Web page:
Penetrate deep in the Field
Blurred backgrounds effects are one of the coolest ways to raise the realism of your renders because it’s something can be easily associated closely with real life photography.Using a shallow depth of field helps separate your subject and can help in progressing your composition by leaps and bounds when it’s used in appropriate situations. Depth effects can be calculated at render time from within 3D package, or applied in post-production using a z-depth pass and lens blur in Photoshop.
USE Specular Maps
Specular maps tell how render engine which parts of the model should have high specularity (shininess) and which should be more diffuse. Using specular maps increases realism because let’s face it—most objects in nature don’t display uniform shininess but when you leave the specular map off that’s exactly how your model will render.Even for objects that do have relatively uniform glossiness (glazed ceramics, polished metal).
The ability to turn on symmetry when modelling or sculpting a character is a great extravagance—it means that as modellers one should have to do half the work and never have to worry ourselves over one eye being bigger than the other or making sure the left cheekbone lines up with the right one .But when it comes time to do a concluding detail pass and pose your model, it’s always a great idea to turn off symmetry and add some sort of asymmetric variance to 3d character. Whether it’s in the pose, costume or textural detail, asymmetry will make the models more lifelike and chances are that will end up with a more dynamic and successful final image.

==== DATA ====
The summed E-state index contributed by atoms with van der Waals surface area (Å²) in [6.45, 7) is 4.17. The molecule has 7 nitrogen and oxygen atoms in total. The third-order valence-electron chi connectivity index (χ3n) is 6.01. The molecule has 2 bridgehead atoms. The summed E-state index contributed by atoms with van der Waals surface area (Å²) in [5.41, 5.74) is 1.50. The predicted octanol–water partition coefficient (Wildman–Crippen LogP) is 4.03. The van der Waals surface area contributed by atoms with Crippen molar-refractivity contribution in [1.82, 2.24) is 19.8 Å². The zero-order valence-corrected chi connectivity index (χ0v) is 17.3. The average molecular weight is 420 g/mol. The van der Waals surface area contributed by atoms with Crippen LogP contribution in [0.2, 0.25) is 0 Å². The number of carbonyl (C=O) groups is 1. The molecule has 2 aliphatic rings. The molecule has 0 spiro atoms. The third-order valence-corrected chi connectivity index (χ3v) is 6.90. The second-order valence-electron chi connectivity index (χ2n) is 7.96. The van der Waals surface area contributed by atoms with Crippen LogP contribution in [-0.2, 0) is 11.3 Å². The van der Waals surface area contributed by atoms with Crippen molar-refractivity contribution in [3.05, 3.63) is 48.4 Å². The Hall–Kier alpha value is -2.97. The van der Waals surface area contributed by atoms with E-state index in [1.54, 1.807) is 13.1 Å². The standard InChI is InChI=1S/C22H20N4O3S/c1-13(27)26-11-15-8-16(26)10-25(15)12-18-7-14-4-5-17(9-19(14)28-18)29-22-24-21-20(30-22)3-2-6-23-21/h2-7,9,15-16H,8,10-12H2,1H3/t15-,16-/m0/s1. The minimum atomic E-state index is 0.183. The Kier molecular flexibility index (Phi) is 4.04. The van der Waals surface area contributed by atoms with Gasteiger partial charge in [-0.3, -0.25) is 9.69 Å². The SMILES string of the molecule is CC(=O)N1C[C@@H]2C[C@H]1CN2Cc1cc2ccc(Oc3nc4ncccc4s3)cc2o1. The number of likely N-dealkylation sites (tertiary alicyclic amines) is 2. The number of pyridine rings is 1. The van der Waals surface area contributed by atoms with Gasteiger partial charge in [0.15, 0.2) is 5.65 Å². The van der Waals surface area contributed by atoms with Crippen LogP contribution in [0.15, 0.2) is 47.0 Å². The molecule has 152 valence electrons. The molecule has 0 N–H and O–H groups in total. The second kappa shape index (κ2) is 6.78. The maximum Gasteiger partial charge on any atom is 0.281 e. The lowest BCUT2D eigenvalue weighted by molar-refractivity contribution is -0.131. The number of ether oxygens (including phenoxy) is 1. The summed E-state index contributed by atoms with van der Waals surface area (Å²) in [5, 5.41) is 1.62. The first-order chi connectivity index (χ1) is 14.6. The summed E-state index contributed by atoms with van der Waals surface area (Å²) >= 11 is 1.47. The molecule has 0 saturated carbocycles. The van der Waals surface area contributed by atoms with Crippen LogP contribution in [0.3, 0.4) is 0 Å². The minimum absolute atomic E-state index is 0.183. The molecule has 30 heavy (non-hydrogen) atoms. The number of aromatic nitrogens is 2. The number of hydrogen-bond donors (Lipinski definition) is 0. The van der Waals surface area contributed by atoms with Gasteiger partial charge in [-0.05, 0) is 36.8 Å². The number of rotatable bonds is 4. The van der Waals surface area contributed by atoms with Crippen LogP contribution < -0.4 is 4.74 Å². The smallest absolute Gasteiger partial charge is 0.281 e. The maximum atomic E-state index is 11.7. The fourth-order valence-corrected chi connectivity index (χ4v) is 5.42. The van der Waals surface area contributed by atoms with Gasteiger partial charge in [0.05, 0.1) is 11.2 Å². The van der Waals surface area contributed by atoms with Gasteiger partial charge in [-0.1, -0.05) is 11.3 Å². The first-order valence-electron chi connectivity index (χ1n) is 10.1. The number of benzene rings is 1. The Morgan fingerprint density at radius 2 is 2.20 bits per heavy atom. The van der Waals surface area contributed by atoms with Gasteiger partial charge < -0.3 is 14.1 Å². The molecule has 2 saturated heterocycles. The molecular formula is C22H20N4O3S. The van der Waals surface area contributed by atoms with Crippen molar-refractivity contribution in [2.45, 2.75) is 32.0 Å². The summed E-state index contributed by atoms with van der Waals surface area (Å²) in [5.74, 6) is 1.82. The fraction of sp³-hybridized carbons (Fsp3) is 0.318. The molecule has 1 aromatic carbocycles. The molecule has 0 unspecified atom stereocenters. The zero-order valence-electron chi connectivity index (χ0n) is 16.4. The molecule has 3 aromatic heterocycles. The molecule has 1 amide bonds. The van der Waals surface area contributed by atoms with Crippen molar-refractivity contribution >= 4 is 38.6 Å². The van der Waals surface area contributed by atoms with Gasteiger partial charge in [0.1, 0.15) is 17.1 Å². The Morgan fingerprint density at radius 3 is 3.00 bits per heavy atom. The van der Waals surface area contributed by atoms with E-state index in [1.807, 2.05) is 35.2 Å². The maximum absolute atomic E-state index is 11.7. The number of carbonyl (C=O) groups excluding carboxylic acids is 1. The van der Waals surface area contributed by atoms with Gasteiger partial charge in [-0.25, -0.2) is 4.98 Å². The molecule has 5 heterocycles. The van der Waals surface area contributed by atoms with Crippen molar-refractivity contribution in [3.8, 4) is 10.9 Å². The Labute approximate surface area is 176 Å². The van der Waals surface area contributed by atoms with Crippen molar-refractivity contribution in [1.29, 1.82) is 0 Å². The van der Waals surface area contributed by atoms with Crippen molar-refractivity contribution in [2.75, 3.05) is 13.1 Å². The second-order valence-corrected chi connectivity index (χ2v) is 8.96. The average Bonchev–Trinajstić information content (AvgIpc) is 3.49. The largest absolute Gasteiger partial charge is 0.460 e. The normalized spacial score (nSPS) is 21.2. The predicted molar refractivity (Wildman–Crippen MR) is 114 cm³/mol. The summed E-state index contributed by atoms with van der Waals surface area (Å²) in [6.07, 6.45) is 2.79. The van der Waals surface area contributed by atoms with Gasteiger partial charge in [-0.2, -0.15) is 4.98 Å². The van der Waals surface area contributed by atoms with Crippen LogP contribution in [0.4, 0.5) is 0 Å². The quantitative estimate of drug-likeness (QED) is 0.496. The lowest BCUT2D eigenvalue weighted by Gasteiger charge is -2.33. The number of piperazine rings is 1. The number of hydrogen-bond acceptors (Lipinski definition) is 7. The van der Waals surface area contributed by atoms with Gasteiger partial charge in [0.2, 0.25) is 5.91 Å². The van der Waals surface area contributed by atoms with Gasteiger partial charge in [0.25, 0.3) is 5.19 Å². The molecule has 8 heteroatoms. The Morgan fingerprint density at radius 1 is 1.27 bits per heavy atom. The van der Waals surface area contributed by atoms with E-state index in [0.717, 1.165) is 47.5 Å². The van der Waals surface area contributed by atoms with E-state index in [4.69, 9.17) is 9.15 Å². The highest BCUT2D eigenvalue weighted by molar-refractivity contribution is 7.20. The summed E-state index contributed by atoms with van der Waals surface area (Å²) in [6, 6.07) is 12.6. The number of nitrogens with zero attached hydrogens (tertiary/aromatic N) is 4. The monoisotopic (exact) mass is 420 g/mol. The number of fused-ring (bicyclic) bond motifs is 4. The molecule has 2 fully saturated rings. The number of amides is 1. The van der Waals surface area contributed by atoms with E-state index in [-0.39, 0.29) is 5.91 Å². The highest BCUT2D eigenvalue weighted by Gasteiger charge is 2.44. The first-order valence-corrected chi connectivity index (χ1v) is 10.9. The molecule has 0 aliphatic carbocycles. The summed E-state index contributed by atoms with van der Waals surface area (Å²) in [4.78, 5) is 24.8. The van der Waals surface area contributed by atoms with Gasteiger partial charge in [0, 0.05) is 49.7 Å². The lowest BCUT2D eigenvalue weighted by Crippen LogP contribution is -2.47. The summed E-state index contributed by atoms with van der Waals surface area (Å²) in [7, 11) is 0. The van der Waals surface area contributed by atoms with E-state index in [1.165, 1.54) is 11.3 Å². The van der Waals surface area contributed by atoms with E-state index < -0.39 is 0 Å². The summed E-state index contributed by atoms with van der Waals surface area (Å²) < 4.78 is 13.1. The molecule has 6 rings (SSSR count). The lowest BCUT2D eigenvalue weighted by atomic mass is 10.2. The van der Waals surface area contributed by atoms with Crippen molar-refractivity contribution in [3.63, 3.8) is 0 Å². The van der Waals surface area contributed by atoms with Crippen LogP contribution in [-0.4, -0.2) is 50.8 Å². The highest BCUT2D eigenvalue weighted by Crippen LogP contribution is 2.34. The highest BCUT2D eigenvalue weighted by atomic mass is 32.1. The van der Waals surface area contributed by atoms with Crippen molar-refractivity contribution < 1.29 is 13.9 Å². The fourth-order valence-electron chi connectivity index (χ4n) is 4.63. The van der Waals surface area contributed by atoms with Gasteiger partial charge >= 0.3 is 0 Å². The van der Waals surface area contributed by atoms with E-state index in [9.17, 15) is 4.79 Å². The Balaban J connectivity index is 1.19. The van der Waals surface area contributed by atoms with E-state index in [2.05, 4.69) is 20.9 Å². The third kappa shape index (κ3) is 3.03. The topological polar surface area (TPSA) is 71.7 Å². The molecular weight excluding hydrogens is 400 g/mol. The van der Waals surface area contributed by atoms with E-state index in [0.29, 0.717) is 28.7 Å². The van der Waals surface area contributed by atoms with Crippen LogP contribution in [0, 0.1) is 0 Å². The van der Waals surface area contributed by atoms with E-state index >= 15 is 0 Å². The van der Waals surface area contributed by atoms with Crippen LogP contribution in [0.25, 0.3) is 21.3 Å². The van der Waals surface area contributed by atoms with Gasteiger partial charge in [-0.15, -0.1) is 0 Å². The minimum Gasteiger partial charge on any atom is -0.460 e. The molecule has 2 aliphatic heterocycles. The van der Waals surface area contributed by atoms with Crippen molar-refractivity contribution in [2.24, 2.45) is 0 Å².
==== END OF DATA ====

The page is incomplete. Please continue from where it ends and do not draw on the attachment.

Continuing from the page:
Use Liner workflow
The need for linear workflow essentially comes down to the fact that monitors generally displays images in a different color space than what is output by your render engine (linear). In order to fight these artists must take the necessary steps to apply gamma correction to a render.But linear workflow actually goes pretty far beyond simple gamma corrections—it’s all about avoiding old techniques and workarounds (most of which are based on out-dated math) and moving toward true actually based lighting solutions.
Select Natural Shader and Material Colors
Beginners in 3D graphics often blunder on the side of choosing surface colors that are too saturated or too close to pure black or pure white and thereby they create surfaces that don’t respond convincingly and consistently to light. As a rule of thumb, keep most of the red, green, and blue values on surfaces roughly between 0.2 and 0.8 (when represented on a 0 to 1 scale). This way you leave room to use your lighting to determine most of the brightness values in the scene, instead of having some surfaces that always appear much gallant or respond to light differently from others.